How Occasional Poor Sleep Can Become a Sleep Disorder

February 09, 2020

Feeling tired from poor sleep can really put a damper on the day. Lack of energy affects work, our desire to exercise, social life, and overall mental and physical health. Sometimes taking a few days off work and away from other duties to get some much-needed rest can get you back on track. Or maybe you finally sleep better once you have finished a certain project or task and the pressure is off... but are these methods sustainable? 

If time off doesn’t seem to help you, and your sleep patterns continue to suffer, then you may have a sleep disorder, which can become quite serious if not addressed. Knowing the difference between a sleep disorder and occasional bouts of poor sleep can help better address the issue for better, more restful sleep.

What is sleep deprivation?

Everyone feels sleep-deprived at some point in life. But what does sleep deprivation really mean? According to medical experts at Medical News Today, sleep deprivation is when a person doesn’t get enough sleep to make them feel awake and alert. This amount can be different for everyone, but the National Sleep Foundation recommends that most adults sleep for seven to nine hours each night on average for optimal health.

A lack of sleep can lead to negative impacts on health that include:

  • Reduced attention span
  • Less focus on daily tasks
  • Harmful effects on the ability to drive or operate machinery
  • Irritability or depressed mood
  • Increased appetite or food cravings for sweet, salty, or starchy foods
  • Clumsiness
  • Lower sex drive
  • Difficulty learning or remembering things

Over a long period of time, a lack of sleep can also lead to a weaker immune system, increased risk of heart disease, and imbalanced hormones. Also, experts at Johns Hopkins Medicine report that sleep-deprived people are at greater risk for developing health conditions like depression, anxiety, heart disease, dementia, high blood pressure, type 2 diabetes, and colorectal cancer.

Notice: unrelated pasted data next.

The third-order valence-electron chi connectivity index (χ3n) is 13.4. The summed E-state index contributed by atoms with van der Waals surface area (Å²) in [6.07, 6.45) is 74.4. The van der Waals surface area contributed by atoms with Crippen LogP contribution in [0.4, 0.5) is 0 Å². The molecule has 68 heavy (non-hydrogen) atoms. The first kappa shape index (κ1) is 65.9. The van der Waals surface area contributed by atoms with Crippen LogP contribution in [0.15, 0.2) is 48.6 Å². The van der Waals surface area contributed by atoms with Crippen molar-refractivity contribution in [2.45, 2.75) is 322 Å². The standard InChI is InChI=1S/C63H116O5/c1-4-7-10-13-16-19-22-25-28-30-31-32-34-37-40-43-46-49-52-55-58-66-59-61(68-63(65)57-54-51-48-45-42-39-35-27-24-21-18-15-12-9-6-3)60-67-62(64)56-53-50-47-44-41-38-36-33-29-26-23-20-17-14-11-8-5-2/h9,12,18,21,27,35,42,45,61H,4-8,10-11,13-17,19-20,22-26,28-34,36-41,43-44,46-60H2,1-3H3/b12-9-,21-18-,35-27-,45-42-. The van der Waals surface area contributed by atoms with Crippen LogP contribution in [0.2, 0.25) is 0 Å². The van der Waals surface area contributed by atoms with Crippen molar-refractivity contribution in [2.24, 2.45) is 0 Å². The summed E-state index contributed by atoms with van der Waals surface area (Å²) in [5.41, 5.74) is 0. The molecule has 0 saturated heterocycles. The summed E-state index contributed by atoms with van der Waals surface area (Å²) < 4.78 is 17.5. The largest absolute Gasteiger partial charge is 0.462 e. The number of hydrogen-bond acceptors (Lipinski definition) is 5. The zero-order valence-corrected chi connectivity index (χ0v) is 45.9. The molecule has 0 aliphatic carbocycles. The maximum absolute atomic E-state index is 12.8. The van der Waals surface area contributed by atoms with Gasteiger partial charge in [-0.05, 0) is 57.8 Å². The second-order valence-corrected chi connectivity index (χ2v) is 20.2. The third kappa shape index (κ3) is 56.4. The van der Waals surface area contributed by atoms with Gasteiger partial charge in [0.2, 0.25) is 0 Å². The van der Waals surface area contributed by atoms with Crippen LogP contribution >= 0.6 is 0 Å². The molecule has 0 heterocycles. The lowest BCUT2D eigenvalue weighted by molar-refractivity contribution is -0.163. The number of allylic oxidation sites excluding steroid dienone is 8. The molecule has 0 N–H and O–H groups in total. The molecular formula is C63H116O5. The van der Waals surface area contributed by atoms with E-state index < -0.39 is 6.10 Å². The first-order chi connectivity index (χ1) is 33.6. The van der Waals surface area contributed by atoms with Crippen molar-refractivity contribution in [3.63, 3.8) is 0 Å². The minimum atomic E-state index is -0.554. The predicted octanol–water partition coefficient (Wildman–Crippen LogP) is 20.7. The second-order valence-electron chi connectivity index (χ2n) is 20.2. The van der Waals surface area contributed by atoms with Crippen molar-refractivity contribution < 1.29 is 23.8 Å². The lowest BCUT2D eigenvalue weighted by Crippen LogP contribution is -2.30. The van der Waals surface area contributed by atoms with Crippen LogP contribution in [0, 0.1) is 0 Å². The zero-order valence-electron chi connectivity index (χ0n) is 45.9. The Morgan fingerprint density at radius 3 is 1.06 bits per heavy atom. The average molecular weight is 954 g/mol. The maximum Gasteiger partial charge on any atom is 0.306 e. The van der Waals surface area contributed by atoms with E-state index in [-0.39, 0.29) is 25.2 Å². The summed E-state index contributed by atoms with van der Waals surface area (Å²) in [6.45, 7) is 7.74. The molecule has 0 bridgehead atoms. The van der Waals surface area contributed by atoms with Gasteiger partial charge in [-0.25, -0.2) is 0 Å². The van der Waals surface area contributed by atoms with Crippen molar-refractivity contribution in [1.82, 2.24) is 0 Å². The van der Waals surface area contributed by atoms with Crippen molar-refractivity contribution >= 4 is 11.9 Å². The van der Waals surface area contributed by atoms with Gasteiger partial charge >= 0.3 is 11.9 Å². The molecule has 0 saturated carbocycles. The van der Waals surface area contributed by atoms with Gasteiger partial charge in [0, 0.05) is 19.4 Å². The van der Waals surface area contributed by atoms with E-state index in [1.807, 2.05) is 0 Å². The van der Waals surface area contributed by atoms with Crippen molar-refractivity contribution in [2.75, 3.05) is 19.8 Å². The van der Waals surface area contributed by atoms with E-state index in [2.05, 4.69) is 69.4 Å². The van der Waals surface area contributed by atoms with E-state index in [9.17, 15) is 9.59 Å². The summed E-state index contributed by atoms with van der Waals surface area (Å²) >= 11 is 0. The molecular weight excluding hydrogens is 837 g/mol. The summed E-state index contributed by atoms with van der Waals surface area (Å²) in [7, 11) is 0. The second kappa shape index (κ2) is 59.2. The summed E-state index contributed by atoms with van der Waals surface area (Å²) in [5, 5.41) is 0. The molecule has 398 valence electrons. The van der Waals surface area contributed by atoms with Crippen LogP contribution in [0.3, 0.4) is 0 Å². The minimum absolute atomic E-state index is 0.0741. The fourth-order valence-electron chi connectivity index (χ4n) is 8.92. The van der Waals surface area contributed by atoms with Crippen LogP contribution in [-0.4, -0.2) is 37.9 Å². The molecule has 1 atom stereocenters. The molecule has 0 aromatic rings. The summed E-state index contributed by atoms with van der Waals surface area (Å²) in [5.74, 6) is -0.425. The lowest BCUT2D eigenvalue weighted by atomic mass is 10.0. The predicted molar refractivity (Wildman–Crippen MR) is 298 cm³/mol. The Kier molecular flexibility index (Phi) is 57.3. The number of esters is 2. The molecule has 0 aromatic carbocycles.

Some-sleep deprived people may be missing out on the sleep they need due to long work hours or too many household obligations. However, if there’s no obvious reason you’re not able to sleep, or if time off from such duties doesn’t improve your sleep patterns or the way you feel, then you may have a sleep disorder.

What is a Sleep Disorder?

The American Academy of Sleep Medicine defines a sleep disorder as any condition that causes insufficient sleep. Such conditions may include:

  • Delayed sleep phase disorder
  • Environmental sleep disorder 
  • Insomnia
  • Restless legs syndrome
  • Periodic limb movements
  • Any medical condition that keeps a person from getting adequate sleep, such as chronic pain

According to the International Classification of Sleep Disorders, most sleep disorders involve similar symptoms like:

  • Excessive daytime sleepiness
  • Difficulty falling or staying asleep
  • Abnormal movements, sensations, or behaviors during sleep

According to experts at the Cleveland Clinic, common examples of sleep disorders include sleep apnea, hypersomnia, insomnia, and parasomnia. Also, certain medical conditions like Alzheimer’s disease, Parkinson’s disease, epilepsy, and chronic pain can also cause disordered sleep.

Insomnia is the most common type of sleep disorder. Hypersomnia, on the other hand, occurs when someone experiences excessive sleepiness during the day and falls asleep throughout the day. A common example of hypersomnia is called narcolepsy.